Types of Routes Between Nodes: Protocols & Examples

Instructor: Brandon Bass

Brandon has taught Masters and Bachelors courses in Computer Science, Security and Programming. He as a Ph.D in Digital Systems Security and Computer Science.

This lesson is to describe the method that allows communication between nodes over the internet. It is an introductory lesson that covers IPv4, IPv6, and routing methods which allow nodes to send data to one another.

Types of Routes and Protocols

In its most elementary form, network communication is the backbone for the sharing of information, mail, files, and computing resources between workstations. The ability for computers to communicate over a network requires the use of network protocols and address assignment through either IPv4 or IPv6 addresses. IPv4 has been around since 1970 and was used by DARPA for the initial utilization of network processes and the creation of the internet. IPv6 was created in 1998 remedy the quickly shrinking address space of IPv4. The Internet Assigned Numbers Authority (IANA) reported that we would run out of address space by 2011, which was the driving force behind IPv6.

IPv4 Characteristics

IPv4 represents a 32-bit integer or 4 bytes in length. In binary, this is 2^32 or 4,294,967,296 total addresses. IPv4's 4-byte addresses use what is known as dotted decimal notation which has four octets. If you recall, a byte is 8 bits. An octet contains the root word ''octo'' meaning 8. There are 32 bits in the address, so it can be divided into four octets, with periods as delimiters.

IPv6 Characteristics

IPv6 represents a 128-bit alphanumeric string to identify a node. In binary this is 2^128 or 340,282,366,920,938,463,463,374,607,431,768,211,456 addresses. The appearance of an IPv6 address is drastically different. It uses a hex format delimited by colons. It will appear similar to this. FE80:CD00:0:CDE:1257:0:211E:729C. The solitary zeros have used what is known as 'zero compression' and are actually representative of 4 0's. This example is an example of leading zero compression. Zero compression can only be done once in an address. However, straight zero compression will remove the zero entirely, like in this example. 1234:1234:0000:0000:0000:0000:3456:3434 would become 1234:1234::3456:3434 in zero compression. Not the double colon. That is the hallmark of IPv6 zero compression.

How These Nodes Communicate

Once a node has been assigned an address, it can use its send protocols to transmit IPv4 packets. Through a method known as encapsulation, the node will use the IPv4 or IPv6 communications mode (listed from the OSI model) to take data segments and encapsulate them into a 32 or 128 bit payload depending upon which protocol is being used.

This contains all the necessary information to transmit this data to the node on the other end. The following figures showcase an IPv4 and IPv6 payload header:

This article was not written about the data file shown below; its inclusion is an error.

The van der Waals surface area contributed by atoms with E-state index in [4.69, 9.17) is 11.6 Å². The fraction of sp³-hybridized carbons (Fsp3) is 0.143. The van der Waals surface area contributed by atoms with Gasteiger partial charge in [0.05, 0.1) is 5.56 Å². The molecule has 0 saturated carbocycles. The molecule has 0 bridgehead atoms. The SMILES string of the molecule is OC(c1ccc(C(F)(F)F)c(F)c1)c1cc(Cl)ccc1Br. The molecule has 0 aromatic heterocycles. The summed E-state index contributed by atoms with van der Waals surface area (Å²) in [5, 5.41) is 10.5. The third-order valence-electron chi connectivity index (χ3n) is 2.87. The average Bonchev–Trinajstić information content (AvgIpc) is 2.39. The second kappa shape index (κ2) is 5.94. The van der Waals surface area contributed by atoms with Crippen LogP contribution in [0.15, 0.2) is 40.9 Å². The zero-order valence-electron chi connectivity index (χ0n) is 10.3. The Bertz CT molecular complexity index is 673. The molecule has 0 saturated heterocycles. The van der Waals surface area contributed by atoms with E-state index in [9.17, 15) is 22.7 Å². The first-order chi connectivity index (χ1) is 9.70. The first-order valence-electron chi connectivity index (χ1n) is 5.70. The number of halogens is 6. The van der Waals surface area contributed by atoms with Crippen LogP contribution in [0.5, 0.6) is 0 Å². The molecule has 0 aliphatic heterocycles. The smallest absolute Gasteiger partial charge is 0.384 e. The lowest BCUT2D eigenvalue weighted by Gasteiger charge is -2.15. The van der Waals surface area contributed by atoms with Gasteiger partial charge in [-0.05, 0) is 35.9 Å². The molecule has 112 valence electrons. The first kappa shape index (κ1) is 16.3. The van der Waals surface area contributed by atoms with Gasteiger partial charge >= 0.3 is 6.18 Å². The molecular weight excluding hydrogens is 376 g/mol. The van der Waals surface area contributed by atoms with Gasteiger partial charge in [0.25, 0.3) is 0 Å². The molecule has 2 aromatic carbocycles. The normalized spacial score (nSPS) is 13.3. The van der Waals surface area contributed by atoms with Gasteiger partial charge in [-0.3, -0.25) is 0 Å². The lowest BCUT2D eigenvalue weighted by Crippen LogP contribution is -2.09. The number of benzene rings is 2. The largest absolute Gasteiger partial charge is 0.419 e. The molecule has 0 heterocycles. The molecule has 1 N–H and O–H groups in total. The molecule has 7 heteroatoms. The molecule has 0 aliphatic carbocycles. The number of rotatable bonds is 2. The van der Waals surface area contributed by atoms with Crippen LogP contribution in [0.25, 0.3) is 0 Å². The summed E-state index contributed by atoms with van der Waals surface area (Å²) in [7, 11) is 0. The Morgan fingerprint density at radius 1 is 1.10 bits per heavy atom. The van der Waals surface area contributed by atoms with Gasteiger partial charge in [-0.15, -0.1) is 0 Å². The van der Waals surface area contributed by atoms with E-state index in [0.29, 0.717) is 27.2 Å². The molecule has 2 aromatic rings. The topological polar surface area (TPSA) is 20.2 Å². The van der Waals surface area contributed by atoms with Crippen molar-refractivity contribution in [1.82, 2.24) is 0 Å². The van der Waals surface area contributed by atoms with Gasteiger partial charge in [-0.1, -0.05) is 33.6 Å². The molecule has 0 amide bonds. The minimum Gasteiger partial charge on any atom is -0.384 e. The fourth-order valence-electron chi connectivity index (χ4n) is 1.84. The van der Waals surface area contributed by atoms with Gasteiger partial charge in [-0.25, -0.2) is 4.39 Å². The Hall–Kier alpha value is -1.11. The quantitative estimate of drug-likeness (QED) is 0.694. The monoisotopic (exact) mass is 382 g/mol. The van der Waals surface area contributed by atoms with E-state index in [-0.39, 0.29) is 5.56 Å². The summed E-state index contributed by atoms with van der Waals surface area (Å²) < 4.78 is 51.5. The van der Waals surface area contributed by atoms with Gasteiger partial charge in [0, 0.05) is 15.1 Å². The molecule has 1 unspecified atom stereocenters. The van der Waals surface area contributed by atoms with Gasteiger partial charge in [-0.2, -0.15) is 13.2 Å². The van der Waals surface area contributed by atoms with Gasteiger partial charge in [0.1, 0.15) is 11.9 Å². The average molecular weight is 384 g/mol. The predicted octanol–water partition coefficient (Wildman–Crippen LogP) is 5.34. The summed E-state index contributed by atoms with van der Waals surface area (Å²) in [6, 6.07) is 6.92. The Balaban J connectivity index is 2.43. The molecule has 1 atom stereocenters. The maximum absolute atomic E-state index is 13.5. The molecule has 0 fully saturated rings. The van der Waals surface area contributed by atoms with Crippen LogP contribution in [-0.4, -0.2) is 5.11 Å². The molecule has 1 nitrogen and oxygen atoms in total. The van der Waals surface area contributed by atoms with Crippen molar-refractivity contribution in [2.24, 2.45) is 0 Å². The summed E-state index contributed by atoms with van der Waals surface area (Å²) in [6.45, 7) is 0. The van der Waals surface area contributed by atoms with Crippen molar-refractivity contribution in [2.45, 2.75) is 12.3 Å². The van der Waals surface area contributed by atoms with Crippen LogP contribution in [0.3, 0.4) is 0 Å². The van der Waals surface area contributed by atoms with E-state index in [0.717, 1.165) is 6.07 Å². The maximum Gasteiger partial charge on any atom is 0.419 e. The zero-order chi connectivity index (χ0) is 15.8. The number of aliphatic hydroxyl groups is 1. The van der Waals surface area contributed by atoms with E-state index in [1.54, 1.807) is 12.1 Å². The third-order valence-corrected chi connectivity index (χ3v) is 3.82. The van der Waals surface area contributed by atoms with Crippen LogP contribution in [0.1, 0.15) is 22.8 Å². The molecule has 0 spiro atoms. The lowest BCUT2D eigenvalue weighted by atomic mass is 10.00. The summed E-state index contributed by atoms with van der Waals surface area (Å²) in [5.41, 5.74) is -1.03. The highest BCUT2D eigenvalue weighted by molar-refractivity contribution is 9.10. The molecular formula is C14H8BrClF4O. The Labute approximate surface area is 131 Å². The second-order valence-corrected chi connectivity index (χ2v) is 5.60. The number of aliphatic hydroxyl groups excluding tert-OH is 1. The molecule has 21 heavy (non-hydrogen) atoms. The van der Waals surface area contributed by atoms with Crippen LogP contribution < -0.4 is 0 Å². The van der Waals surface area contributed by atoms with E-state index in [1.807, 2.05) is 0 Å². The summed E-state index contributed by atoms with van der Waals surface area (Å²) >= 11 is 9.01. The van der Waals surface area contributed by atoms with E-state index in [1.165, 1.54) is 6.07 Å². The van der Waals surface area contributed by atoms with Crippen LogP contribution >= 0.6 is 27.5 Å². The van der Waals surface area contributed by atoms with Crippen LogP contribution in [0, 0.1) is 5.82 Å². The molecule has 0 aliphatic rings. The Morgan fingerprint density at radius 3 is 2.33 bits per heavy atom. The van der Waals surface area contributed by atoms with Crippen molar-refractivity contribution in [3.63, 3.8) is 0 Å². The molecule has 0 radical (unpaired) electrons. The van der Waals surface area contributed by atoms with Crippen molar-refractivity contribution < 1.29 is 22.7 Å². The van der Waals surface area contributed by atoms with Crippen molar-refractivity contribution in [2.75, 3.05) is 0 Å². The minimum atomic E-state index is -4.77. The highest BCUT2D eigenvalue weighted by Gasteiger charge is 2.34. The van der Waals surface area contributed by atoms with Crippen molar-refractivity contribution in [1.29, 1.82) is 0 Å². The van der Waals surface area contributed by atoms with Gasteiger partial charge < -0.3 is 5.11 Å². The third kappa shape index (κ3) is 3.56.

Example of an IPv4 Header
IPv4 Payload Header

Example of an IPv6 Header
IPv6 Header

While it is unnecessary at this time to understand every piece of the payload, it is important to visualize the 32-packet payload and to know that as this is sent over the network, the data can be analyzed be each node it touches and forwarded on until it reaches the appropriate destination. It also contains data that lets the receiving node know if the full packet has arrived and is corrupted or intact. That way, it can request a re-transmission if there is something wrong with the packet from the source.

IPv4 nodes must have IPv4 addressing schemes as listed. The same can be said of IPv6. Routing is merely the decision of where to send the payload. Switches will receive the initial payload. If the IPv4 address and subnet of the sender are in the same subnet as the intended recipient, the switch will forward the payload to that node. So, for your computer to send information to your smart TV, they share the same IPv4 subnet of and, with a subnet mask. If it is IPv6, something like 2001:db8:1234:0000:/48, then we can manipulate any address within that 0000 for the nodes on the network.

Anything outside the subnet requires that routers send the information where it needs to go. Routers are configured by network administrators with a series of protocols that ascertain what they are connected to. Then they request information from other routers so they can update their tables. This can be done through protocols.

Address Assignments

Addresses can be assigned one of two ways. Either through static assignment, where an administrator or user goes in and gives the address, mask, gateway and DNS server to the operating system so it can be assigned to the Network Interface Card (NIC). Or, it is assigned through DHCP (Dynamic Host Configuration Protocol). Dynamic Host Configuration Protocol (DHCP) is a client/server protocol that automatically provides an Internet Protocol (IP) host with its IP address and other related configuration information such as the subnet mask and default gateway. Remote Function Calls (RFC) 2131 and 2132 define DHCP as an Internet Engineering Task Force (IETF) standard based on Bootstrap Protocol (BOOTP), a protocol with which DHCP shares many implementation details. DHCP allows hosts to obtain required TCP/IP configuration information from a DHCP server. This way, all items on the network can have a unique address and can use network protocols to pass traffic.

Communication on the same subnet

If systems are on the same subnet, there is no real routing involved. The destination addresses will be known (as they are likely connected on the switch) and the information will simply be forwarded on. If they are not, it will require a router attached to the switch and routing protocols to ensure that the information reaches the required destination.

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